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Tandy: “When You’re Riding a Wave of Success, You Want to Keep Going”

Nick Tandy riding on summer of success heading to 6H Nürburgring…

Photo: Porsche

Photo: Porsche

After his overall victory in the 24 Hours of Le Mans and coming off a streak of success in the U.S., Nick Tandy’s unforgettable summer continues this weekend at the Nürburgring in his return to FIA World Endurance Championship competition.

The Porsche factory driver, who has jumped between prototype and GT machinery this year, climbs back behind the wheel of a LMP2 car for the first time since April’s season-opener at Silverstone, looking to continue the string of good fortunes.

“When you’re riding a wave of success, you want to keep going,” Tandy told Sportscar365.

“When it’s tough, that’s when you want to have a break and restock and think about it and go again. When you’re winning, you don’t want to stop. That’s the best thing about life.”

Tandy hasn’t had much time to soak it all in, having been on a whirlwind schedule since he and co-drivers Earl Bamber and Nico Hulkenberg’s historic win at Le Mans in mid-June.

The 30-year-old Englishman has since taken part in post-Le Mans celebrations, testing programs, VLN races as well as a return to the TUDOR United SportsCar Championship, where he’s coming off a string of three consecutive class wins with Porsche’s factory GTLM effort.

This weekend, Tandy’s been reunited with the Le Mans LMP2 class-winning KCMG team, where he’ll complete the remainder of the FIA WEC season with the Hong Kong-backed squad.

Despite having driven a diverse array of machinery, from the 1000-plus horsepower Porsche 919 Hybrid to the Porsche 911 RSR and the cost-capped Oreca 05-Nissan, Tandy hasn’t had any issues in adapting on any given weekend.

“Going from P1 to P2 or GT to P2, ultimately for a driver that’s got experience in driving cars, it’s still a car with four tires, a steering wheel and pedals,” he said.

“You use the same sense and sensations of feelings to get the most out of the car, in whatever it is. The experience of doing it helps a lot.”

But he admitted there are still some challenges he’s sometimes faced with.

“The hardest thing is trying to remember everybody’s names,” Tandy said. “When you’re racing in four different teams and there’s 200 people you work with, that’s probably the hardest thing about changing between cars and series all the time.”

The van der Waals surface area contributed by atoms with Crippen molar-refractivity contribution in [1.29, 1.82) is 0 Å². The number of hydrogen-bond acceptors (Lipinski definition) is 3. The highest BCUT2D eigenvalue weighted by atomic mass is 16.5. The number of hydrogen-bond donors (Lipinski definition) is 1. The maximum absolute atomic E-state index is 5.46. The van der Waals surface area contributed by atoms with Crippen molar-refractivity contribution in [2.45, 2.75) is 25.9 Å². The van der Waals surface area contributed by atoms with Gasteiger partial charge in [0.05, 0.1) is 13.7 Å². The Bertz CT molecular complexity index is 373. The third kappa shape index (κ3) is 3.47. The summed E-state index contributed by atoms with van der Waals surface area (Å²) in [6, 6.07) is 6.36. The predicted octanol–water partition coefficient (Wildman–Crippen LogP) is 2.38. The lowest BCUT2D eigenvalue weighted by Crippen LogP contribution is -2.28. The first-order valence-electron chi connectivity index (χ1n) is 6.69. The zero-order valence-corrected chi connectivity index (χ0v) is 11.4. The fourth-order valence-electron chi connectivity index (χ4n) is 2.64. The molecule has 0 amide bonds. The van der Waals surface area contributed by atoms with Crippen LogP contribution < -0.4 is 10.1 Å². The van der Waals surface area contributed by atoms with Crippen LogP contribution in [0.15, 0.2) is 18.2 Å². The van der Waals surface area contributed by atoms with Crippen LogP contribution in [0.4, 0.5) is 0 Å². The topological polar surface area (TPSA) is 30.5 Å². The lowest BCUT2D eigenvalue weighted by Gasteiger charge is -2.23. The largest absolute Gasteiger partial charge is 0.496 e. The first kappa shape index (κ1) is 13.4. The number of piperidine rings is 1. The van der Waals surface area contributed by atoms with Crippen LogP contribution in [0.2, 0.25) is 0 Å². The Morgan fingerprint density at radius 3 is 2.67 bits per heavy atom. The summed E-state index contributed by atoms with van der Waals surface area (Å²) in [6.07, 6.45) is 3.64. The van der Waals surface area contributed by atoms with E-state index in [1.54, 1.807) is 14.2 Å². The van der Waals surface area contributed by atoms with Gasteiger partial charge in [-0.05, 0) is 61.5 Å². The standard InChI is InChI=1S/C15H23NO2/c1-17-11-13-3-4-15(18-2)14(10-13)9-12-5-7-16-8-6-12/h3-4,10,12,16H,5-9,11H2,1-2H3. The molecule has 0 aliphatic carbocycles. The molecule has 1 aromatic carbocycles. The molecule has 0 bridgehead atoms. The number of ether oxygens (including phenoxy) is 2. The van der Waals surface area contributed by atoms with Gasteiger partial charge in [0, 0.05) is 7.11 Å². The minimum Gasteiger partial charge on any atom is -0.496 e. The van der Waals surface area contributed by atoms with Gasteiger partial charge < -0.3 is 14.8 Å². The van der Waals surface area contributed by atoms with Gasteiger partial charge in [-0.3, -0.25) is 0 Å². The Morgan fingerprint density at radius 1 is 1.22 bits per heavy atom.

For KCMG, which currently lead the LMP2 title race, Tandy admitted it’s been a seamless integration, particularly with fellow Brits Richard Bradley and Matt Howson as co-drivers.

With significant progress having been made to the car since his first, and most recent race outing, Tandy is hopeful of helping deliver additional race wins and the championship.

“The expectation is to win the championship, that’s the whole idea,” he said. “Especially now they’ve had double points in Le Mans, it makes it much easier.

“It would be really nice to win a race with KCMG because I’ve won races in VLN, LMP1 and GTLM so it would be nice to add a LMP2 win as well. But ultimately, we need to score points in every race.

“That’s something you learn by racing more and more in a higher level is when to accept what you’ve got and when to accept that’s the maximum you can get out of a given race or a given weekend.”

Tandy’s focus this year has been helping deliver teams and manufacturer titles, as he won’t be able to take home a drivers’ championship of his own, due to not completing a full season in either series.

His LMP1 commitments prevented him from taking part in two early season TUDOR Championship races, while he scored LMP1 points in the WEC races at Spa and Le Mans.

As a result, Tandy currently sits second overall in the World Endurance Drivers’ Championship, but will see his position fade as points are calculated by overall results.

“It’s the first year I’m racing in the two biggest endurance championships in the world full-time,” Tandy said. “When you think about it, if you get to race in one of those, how great is that?

“The fact that I get to do both… The traveling is a pain but the fact that you get to race great cars in these massive series is awesome. How can you have a better job?”

Having been placed at KCMG for additional prototype experience, Tandy is hoping the extra seat time in the remaining five WEC rounds this year will help lead him to his ultimate goal of landing a full-time LMP1 seat with Porsche.

“That’s the aim,” he said. “I’m in no rush but I’d love to have a chance to be a World Champion with Porsche in the LMP1 project, like everybody at the moment.”

But he wouldn’t want to necessarily give up his busy, but enjoyable schedule for it all.

“I love driving in the TUDOR Championship against the other teams and cars and the way racing works [in America],” Tandy said.

“Even if sometime later I was to be on another program, I’d request to be the extra driver to come in for the enduros and stuff like that.

“There’s aims for satisfaction of achievement and there’s also aims for the enjoyment of your racing.”

John Dagys is the founder and Editor-in-Chief of Sportscar365. Dagys spent eight years as a motorsports correspondent for and SPEED Channel and has contributed to numerous other motorsports publications worldwide. Contact John

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